Chapter 51 United States Gets Involved in Vietnam

Chapter 51 United States Gets Involved in Vietnam

Chapter 51 United States gets involved in Vietnam

1. Introduction

In Washington, D.C.’s Constitution Gardens, not far from the Lincoln Memorial, sits a long, sloping wall made of polished black granite. Etched into the wall are thousands of names. Visitors file past this stark monument at a funereal pace. Here and there, some stop to touch a familiar name. Many simply stand in contemplation or quiet prayer, while others shed tears. Some leave letters, flowers, or personal objects, including medals, at the base of the wall.

The official name of this monument is the Vietnam Veterans Memorial, but it is more commonly known as “the Wall.” The Wall lists the names of U.S. soldiers killed or missing in action in the Vietnam War. The first two men listed, Chester Ovnand and Dale Buis, were the first U.S. soldiers to die in Vietnam, according to official records. They were noncombat troops killed in a surprise attack on their camp in 1959. At the time, few Americans were paying any attention to this faraway conflict. Later, reporter Stanley Karnow, who had written a brief account of the soldiers’ deaths, mentioned their names at a congressional hearing. He said, “I could never have imagined that these were going to be at the head of more than 58,000 names on the Wall.”

Today many young people visit the Wall. Some of them wonder why a list of names carved in stone has such a strong impact on other, older visitors. They wonder why the remembrance of this war provokes not only tears but also anger. The answer is complicated. It has to do with painful memories of loss, with Cold War policies, and with social rebellion. It has to do with American GIs fighting and dying in a war far from home, for reasons many did not entirely understand.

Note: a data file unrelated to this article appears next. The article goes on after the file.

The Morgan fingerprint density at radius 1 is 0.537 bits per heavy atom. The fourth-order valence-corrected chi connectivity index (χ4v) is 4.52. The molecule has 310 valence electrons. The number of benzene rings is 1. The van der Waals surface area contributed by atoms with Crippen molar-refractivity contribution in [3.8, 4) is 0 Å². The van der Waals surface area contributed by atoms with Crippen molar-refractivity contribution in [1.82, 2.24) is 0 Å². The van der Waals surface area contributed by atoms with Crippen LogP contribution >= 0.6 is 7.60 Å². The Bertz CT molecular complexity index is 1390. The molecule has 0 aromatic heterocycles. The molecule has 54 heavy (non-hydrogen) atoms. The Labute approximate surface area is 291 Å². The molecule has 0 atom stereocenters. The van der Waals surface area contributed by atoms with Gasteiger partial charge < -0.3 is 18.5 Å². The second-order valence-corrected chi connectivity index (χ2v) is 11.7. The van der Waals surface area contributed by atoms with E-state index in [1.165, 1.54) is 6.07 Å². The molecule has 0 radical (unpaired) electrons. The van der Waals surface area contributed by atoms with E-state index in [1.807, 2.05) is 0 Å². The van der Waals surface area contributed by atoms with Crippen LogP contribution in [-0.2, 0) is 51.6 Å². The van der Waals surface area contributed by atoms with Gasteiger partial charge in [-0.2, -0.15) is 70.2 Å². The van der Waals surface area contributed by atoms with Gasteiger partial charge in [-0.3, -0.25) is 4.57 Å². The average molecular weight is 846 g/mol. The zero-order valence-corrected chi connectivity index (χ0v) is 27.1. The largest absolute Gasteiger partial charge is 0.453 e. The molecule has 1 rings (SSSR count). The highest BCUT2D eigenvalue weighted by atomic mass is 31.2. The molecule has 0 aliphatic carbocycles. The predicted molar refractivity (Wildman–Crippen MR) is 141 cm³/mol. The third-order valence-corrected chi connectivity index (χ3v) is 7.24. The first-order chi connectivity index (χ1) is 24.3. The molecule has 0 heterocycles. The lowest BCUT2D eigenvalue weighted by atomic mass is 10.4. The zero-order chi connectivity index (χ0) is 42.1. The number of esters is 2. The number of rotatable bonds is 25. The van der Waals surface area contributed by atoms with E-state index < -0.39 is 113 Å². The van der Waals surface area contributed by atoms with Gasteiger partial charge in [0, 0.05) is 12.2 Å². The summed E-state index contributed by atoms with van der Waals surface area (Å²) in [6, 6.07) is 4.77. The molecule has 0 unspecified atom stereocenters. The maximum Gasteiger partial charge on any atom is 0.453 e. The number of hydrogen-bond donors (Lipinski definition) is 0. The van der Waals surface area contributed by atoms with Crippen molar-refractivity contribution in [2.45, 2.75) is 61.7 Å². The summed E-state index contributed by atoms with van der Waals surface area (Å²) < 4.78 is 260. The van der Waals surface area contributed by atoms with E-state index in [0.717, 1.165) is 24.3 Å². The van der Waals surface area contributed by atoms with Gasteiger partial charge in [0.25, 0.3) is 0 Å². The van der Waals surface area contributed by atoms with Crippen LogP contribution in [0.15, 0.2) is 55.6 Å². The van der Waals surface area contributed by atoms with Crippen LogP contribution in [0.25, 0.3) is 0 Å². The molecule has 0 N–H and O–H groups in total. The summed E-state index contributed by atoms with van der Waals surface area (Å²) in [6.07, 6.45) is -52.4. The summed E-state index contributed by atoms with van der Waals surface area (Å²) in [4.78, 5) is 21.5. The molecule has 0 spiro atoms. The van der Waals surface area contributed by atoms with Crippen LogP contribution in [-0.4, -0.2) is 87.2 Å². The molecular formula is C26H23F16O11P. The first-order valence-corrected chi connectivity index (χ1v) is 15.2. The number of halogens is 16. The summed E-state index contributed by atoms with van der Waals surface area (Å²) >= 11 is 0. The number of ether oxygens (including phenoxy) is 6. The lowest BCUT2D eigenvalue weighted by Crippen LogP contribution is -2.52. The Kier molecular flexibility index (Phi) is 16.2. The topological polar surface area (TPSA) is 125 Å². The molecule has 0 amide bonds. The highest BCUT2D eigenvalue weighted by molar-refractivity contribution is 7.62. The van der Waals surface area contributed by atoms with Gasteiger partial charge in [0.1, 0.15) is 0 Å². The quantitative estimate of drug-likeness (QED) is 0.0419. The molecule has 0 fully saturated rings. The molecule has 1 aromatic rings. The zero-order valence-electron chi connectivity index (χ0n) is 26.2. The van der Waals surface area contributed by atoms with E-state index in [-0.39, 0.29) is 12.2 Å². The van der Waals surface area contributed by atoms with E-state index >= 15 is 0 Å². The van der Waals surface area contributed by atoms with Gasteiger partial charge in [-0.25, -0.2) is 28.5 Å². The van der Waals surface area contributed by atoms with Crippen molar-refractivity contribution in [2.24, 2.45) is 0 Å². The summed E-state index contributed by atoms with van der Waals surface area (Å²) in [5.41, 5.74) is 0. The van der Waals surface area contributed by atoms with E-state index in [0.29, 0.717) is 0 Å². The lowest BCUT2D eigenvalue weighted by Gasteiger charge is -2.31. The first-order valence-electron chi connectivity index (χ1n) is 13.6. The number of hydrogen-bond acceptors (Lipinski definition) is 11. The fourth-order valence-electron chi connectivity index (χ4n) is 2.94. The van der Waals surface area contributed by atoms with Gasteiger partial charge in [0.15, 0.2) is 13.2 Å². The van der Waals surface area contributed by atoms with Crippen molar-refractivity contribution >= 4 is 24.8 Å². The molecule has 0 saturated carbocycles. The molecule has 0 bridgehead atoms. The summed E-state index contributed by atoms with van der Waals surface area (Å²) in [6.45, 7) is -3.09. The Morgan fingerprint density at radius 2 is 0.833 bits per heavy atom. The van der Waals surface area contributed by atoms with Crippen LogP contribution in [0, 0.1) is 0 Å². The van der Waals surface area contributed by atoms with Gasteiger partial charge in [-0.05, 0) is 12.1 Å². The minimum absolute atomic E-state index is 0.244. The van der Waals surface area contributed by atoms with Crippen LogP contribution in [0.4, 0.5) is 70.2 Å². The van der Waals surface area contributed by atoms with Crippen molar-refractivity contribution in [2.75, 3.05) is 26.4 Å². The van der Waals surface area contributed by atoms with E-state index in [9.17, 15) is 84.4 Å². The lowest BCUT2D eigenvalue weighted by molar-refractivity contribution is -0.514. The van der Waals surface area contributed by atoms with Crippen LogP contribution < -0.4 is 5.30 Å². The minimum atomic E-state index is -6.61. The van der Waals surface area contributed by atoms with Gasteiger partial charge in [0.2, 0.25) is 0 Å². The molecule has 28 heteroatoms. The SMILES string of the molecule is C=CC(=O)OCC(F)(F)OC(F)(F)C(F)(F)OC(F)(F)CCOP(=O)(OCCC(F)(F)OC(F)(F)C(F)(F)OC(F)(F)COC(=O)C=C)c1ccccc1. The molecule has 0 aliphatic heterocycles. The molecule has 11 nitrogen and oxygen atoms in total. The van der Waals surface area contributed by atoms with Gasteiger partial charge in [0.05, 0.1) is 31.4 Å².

Before the United States entered the war, politicians and their advisers argued about the wisdom of getting drawn into the conflict. During the war, Americans bitterly debated U.S. policy. The war divided the country more than any other issue since the Civil War. Today, many are still asking the question: Did the United States have good reasons for getting involved in Vietnam?

2. Three Presidents Increase Involvement in Vietnam

From the 1880s up until World War II, Vietnam was part of French Indochina, a French colony in Southeast Asia that also included Cambodia and Laos. During World War II, Japanese troops occupied part of French Indochina. But Vietnam had a 2,000-year history of resisting foreign rule. In 1941, a Vietnamese communist, Ho Chi Minh, drew on that history to stir up nationalist feelings. In northern Vietnam, he helped found a group to oppose foreign occupation. Members of this independence movement became known as the Viet Minh.

On September 2, 1945, the same day that Japan formally surrendered to the Allies, Vietnam declared its independence. Ho Chi Minh made the announcement. In what seemed like a bid for U.S. backing, he began his speech with words from the Declaration of Independence. “All men are created equal,” he said. “They are endowed by their Creator with certain inalienable rights, that among these are Life, Liberty, and the pursuit of Happiness.” Ho ended his speech with words that might have stirred the hearts of the original American patriots. “The entire Vietnamese people,” he said, “are determined to mobilize all their physical and mental strength, to sacrifice their lives and property in order to safeguard their independence and liberty.” Ho’s followers would show their determination over the next three decades. First they fought France when it tried to reestablish colonial rule. Later they would fight the United States, which saw them as a communist enemy. In the early stages of the war, three presidents would set the pattern for deepening U.S. involvement.

Truman Chooses Sides in the First Indochina War

The Viet Minh called their country the Democratic Republic of Vietnam. The northern city of Hanoi was their capital, and Ho Chi Minh was their president. France, however, refused to accept Vietnamese independence and set out to eliminate the Viet Minh. First, French troops drove the rebels out of the southern city of Saigon, the French colonial capital. Then the French launched attacks on Viet Minh strongholds in the north. In November 1946, French warships opened fire on the port city of Haiphong, killing some 6,000 Vietnamese civilians. The following month, the Viet Minh attacked French ground forces. These incidents marked the start of the First Indochina War. This war would continue for eight years.